I open the drawer on my bedside table. Apparently no Bible-toting Gideons have visited recently. Stretched out and wrinkled is a used condom. When I stop laughing, I call my friend and tell her what I've found. "Ewww!" she gags. I don't complain to housekeeping. Instead I step outside with my flask of rum and two cups and meander over to the couple on the stairs. They introduce themselves as Dred and Tina. I offer some rum. Dred, who is in his forties, doesn't drink. Tina, a decade or two younger, accepts a small amount. I ask them what they're up to.
"Oh, we kind of night birds," Tina explains. "It's too hot during the day, so we sleep in." She explains that they've been living at the Sinbad for about four months. In exchange for a rent reduction, they clean up around the motel. I decide against mentioning the condom and ask about other places to stay. Dred says the rooms at the Shalimar across the street might be slightly bigger. Tina adds that they like the Sinbad better. "One good thing is that the owner is real strict," she says, referring to the man behind the glass. The proprietor is now picking up cans in the parking lot. He introduces himself as Brian and eyes me warily. I hide my flask.
Back upstairs I turn on the TV and flip through the channels. The selection includes basic cable, the local network affiliates, and a hard-core porn channel. At Holiday Inns and Marriotts you have to pay extra for adult movies. Wouldn't you know it? At the Sinbad they're free.
It's 2:00 a.m. I've been watching Late Night with Conan O'Brien, and resting. Now it's time to go for a walk.
The boulevard in the very early morning is transformed from the thoroughfare that commuters travel during the day. It becomes a bazaar catering to animal desire. As I cross NE 61st Street and head north, two or three people per block offer drugs. From the shadows spectral figures query, "You straight?" Men with 40-ounce beers sit on the hoods of cars parked on side streets. If I look directly at any one of them, he yells "Hey, hey, I got what you want." There is a presumption of intimacy. I'm stunned that no one appears concerned I might be a cop. Perhaps their customers, like me, are straitlaced-looking white guys.
"Hey, hey, wait a minute," a female voice pipes up as I pass the Amoco station on NE 69th Street.
I turn to see a tall black woman in a slinky dress. "What's up?" I ask.
"You are, I hope," she responds.
I laugh, and shake my head. "Sorry, honey, I'm not up for that. I'm just taking a walk."
"I really wish you would. I'll be honest, I just got out here, and I don't have nothing yet, nothing." She says her name is Smokey.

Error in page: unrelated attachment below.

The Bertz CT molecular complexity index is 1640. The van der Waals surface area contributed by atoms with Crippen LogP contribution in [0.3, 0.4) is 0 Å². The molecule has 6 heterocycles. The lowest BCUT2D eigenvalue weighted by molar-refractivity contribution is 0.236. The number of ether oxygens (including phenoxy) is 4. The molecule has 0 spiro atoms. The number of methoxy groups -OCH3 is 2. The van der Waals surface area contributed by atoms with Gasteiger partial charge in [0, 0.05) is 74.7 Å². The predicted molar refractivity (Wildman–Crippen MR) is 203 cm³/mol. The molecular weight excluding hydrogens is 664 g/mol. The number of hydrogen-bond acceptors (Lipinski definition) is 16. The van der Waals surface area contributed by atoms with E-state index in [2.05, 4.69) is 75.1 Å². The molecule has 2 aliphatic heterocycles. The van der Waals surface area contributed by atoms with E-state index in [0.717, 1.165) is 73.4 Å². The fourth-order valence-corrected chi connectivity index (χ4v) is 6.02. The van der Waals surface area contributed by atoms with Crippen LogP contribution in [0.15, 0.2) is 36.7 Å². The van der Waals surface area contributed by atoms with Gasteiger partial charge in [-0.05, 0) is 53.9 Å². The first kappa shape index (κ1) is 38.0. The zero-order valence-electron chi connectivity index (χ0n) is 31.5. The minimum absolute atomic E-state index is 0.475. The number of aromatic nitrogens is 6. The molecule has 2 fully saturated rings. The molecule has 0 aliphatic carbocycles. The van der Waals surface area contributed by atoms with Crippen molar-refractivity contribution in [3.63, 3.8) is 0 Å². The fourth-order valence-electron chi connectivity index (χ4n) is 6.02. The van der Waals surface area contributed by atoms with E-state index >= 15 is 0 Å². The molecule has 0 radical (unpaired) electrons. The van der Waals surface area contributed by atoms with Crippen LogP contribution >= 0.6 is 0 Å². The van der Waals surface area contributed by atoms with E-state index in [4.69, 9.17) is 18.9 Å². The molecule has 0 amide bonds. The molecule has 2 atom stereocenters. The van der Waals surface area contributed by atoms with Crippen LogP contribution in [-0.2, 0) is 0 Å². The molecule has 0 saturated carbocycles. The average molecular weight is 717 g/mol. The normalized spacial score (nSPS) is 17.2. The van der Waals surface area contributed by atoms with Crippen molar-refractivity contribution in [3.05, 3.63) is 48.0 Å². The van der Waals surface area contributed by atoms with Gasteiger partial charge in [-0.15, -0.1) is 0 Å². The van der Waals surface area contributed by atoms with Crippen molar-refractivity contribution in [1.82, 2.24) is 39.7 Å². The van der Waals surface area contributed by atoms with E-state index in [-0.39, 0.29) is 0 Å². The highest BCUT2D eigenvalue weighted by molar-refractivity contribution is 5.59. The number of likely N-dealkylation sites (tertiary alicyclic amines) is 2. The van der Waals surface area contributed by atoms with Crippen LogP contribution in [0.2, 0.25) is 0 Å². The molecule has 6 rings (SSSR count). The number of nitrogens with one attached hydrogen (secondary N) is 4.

"How long does it usually take you?" I ask. "Like, twenty minutes?"
I realize too late it was an indelicate question. Smokey glares at me. "What?" Then she flashes her leg through the slit in her dress. "More like twenty, thirty seconds," she scoffs. I apologize and continue my walk.
A shirtless white guy wearing a white baseball cap yells at me from across the boulevard. "Hey! Hey!" He crosses over. "All the good shit's up on 71st Street," he offers. "Just taking a walk," I answer. He looks at me and smiles. I back away.
But my curiosity is piqued. Did he mean good hookers or drugs? I proceed to NE 71st Street. There's no one there so I turn around and walk south. I pass the white guy again. "Did you see anything?" he asks. "You want me to show you?" I tell him I don't have any money. That's the most effective thing I've said all night. It produces immediate results. "Oh," he says and turns away.
In my room at the Sinbad, I sniff the sheets before crawling into bed. They smell of bleach. It's a little after 3:00 a.m.
This is not the legacy Biscayne Boulevard's architects had in mind when they began construction in 1925. Roy Wright and Hugh Anderson, owners of the Shoreland Company, envisioned a grand, landscaped entrance into Miami. They wanted to supplant the other main artery into the city at the time, West Dixie Highway. As part of their plan, Wright and Anderson bought the Charles Deering estate, located on the bay north of 36th Street, then subdivided it into a high-class residential area known as Miami Plaza (and now known as Bay Point). Their new roadway merged with the federal highway at NE 55th Street and became part of U.S. 1.
Wright and Anderson's efforts coincided with the beginning of Miami's first big real estate boom, a notorious period in this city's history. In the early Twenties, greedy hucksters descended on Miami and began marketing subtropical acreage that was often swampland. The result was a land rush fueled by Wall Street's bull market. For thirteen months, according to Miami Millions, a 1936 account by Kenneth Ballinger, the Miami Herald bloated to five times its usual size.
In her book Biscayne Country, historian Thelma Peters cites a letter penned by developer Wright that recounts his company's 1924 land purchase on downtown's eastern fringe. "This created a lot of excitement and sales, and we really thought it had a lot to do with starting the boom. Then again we rang the curtain down on the boom, as we were still buying properties on the boulevard and had just put on the Deering estate when the boom died on us. These were the last large transactions of the boom."